Furthermore, the NIA diet consisted of 4 percent sucrose—while in the Wisconsin diet, sucrose accounted for some 28 percent of the total calories. High sugar consumption is thought to be a primary driver of obesity, diabetes, and possibly some cancers. “In physics, a calorie is a calorie,” says de Cabo. “In nutrition and animal physiology, there is more and more data coming out that says that the state of the animal is going to depend more on where the calories are coming from.”


--

So that's what I'd like to eat from here on in --  a natural-ingredient diet, made from ground wheat, ground corn, and other whole foods.  If they fed it to monkeys, it can't be all that expensive.  Where can I get me some?  Who will be the first to package it and get rich?

Sunday, August 26, 2012

Babbitt - A Must Read

I'm not all that far into it, but I can tell it's a book for the ages.  It was written 90 years ago in 1922 and is therefore in the public domain by one year (yippee), and it reminds us that things really weren't so different 90 years ago after all.  Siblings still squabble with each other over nothing, parents don't understand or even like each other, and society blunders along through a morass of false advertising and corruption.  A fairly hilarious scene at the breakfast table where the conversation starts with Ted (17) complaining about having to read Shakespeare in "cold blood" (as opposed to watching it on a stage with special effects), his mother noting that there are some things in Shakespeare that aren't very nice (i.e. are bawdy), and Babbitt thinking to himself that he's in above his head -- since neither of his primary newspapers had written an editorial on the issue, he found it hard to form an original opinion.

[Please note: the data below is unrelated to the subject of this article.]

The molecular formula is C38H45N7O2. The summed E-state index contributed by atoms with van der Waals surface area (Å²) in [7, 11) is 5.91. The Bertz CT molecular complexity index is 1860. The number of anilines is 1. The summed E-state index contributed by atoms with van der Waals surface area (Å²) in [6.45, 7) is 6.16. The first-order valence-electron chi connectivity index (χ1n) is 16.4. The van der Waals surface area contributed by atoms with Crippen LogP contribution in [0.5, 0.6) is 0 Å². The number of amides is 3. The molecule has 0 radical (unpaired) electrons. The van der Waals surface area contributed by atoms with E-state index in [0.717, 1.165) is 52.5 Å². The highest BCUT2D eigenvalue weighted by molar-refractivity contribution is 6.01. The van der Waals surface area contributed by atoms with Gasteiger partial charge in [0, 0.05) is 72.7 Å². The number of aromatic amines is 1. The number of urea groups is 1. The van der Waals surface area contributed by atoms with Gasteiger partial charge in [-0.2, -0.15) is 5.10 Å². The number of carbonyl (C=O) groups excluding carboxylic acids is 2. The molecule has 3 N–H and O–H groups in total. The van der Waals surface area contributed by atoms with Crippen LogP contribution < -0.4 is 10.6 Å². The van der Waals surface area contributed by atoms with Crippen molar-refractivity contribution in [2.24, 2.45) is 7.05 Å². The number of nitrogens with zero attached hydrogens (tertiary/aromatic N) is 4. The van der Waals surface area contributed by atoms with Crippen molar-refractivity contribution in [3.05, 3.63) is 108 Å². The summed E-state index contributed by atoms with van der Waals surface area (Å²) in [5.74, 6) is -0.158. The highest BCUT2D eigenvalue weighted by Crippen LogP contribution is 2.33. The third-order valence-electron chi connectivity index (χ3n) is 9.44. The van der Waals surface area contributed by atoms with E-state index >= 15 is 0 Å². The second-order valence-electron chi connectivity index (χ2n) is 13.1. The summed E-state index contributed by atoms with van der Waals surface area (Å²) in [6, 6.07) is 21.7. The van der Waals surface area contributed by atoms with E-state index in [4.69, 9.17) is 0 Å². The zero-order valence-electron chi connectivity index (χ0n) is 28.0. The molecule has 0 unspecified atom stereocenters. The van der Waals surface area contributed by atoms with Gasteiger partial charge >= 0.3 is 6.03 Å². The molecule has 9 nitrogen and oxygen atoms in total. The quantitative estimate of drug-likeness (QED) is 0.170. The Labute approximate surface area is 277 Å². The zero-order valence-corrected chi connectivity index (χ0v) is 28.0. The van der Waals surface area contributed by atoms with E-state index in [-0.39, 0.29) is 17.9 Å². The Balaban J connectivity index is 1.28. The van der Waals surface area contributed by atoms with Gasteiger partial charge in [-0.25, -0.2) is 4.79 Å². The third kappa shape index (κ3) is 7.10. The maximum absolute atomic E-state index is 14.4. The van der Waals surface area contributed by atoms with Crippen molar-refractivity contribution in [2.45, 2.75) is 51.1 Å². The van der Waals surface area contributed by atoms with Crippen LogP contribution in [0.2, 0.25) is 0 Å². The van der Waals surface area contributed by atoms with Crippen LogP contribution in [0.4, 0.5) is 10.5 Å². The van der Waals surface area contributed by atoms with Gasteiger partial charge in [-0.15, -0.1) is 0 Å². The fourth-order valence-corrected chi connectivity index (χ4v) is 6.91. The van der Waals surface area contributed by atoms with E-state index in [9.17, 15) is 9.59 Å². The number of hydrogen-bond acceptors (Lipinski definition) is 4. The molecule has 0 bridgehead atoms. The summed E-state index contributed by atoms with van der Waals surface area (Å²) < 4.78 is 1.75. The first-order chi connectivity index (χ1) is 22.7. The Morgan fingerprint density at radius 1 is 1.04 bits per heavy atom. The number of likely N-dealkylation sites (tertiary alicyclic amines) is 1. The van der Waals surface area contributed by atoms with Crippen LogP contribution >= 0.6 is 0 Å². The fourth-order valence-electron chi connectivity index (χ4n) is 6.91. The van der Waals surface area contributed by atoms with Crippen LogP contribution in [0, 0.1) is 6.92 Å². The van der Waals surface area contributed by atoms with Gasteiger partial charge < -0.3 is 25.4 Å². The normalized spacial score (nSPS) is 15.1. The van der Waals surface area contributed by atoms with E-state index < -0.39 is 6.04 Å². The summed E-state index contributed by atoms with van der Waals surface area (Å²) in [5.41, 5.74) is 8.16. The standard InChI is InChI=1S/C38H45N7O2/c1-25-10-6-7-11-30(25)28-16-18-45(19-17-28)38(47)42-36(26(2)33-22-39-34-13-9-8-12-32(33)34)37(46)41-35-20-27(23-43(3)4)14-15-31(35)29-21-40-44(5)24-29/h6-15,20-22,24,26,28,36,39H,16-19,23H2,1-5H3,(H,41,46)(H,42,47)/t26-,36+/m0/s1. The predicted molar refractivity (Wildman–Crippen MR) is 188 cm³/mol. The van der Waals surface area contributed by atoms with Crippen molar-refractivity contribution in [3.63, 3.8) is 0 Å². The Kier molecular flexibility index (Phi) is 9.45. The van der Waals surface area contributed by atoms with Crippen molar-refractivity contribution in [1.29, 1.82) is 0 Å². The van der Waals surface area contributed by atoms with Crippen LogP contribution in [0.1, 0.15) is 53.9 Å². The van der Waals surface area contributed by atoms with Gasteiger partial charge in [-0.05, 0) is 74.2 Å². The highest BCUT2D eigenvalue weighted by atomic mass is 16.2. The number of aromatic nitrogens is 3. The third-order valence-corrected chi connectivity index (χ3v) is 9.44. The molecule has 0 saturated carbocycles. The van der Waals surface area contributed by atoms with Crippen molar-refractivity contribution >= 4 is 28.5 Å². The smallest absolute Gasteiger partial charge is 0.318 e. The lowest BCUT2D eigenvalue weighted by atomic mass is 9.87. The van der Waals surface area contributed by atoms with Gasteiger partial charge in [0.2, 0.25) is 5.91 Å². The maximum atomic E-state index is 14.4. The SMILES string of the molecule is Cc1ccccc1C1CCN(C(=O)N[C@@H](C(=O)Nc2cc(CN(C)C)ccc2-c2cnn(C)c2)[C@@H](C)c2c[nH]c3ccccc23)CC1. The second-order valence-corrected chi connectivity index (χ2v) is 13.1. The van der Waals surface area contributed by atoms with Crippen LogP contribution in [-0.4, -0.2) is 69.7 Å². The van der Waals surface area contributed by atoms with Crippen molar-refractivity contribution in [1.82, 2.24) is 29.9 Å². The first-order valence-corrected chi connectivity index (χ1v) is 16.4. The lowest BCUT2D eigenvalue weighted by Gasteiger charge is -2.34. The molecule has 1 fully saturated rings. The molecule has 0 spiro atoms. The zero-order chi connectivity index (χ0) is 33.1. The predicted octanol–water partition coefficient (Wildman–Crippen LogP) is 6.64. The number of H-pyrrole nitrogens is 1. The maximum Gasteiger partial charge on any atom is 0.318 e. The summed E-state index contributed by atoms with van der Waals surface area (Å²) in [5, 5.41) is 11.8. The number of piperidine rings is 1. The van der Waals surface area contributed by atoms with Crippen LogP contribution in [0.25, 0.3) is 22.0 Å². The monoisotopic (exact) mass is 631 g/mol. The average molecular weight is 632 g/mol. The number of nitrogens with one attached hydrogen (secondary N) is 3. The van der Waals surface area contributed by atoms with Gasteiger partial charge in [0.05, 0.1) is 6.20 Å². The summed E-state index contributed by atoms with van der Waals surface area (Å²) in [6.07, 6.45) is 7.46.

The conversation then moves to correspondence courses, and Babbitt decides right then and there that they may well have some merit, and might be even better than some of the stuff that's taught in schools.  They go through a number of them -- the discussion of the correspondence course on boxing is particularly funny; Ted wants to be prepared for the day when he is walking with his sister or his mother and someone makes a "slighting" remark toward one of them.  Babbitt is intrigued by the piano courses, and assumes that with all the progress that has been made on efficiency, someone probably really has figured out a way to teach piano mastery without all the bothersome practice.

All one has to do is watch a few infomercials to realize that nothing has changed all that much.

What sort of surprised me was to realize that technology hadn't really changed all that much either, despite all of the obvious enhancements all around us.  I.e. he had a car (although it took a lot more care and work than a car does today, and convertibles were cheaper than sedans), electricity, lighting, a vacuum cleaner, and apparently a very large and somewhat luxurious bathroom, although admittedly the whole family seemed to share it (the idea of a master bath was still some years off apparently).  The house sounds very comfortable and well appointed, although the description ends by pointing out that "it was not a home."

Ok, sure, technology has changed, and we have become even more spoiled and pampered in our efforts to keep ourselves comfortable.  But there's no doubt that the Babbitts - a middle class family -- lived more comfortably 90 years ago than do 95% of the citizens of the world today.  And although they didn't have cell phones, I think it's fair to say that they lived more comfortable, safer lives than many many Americans today.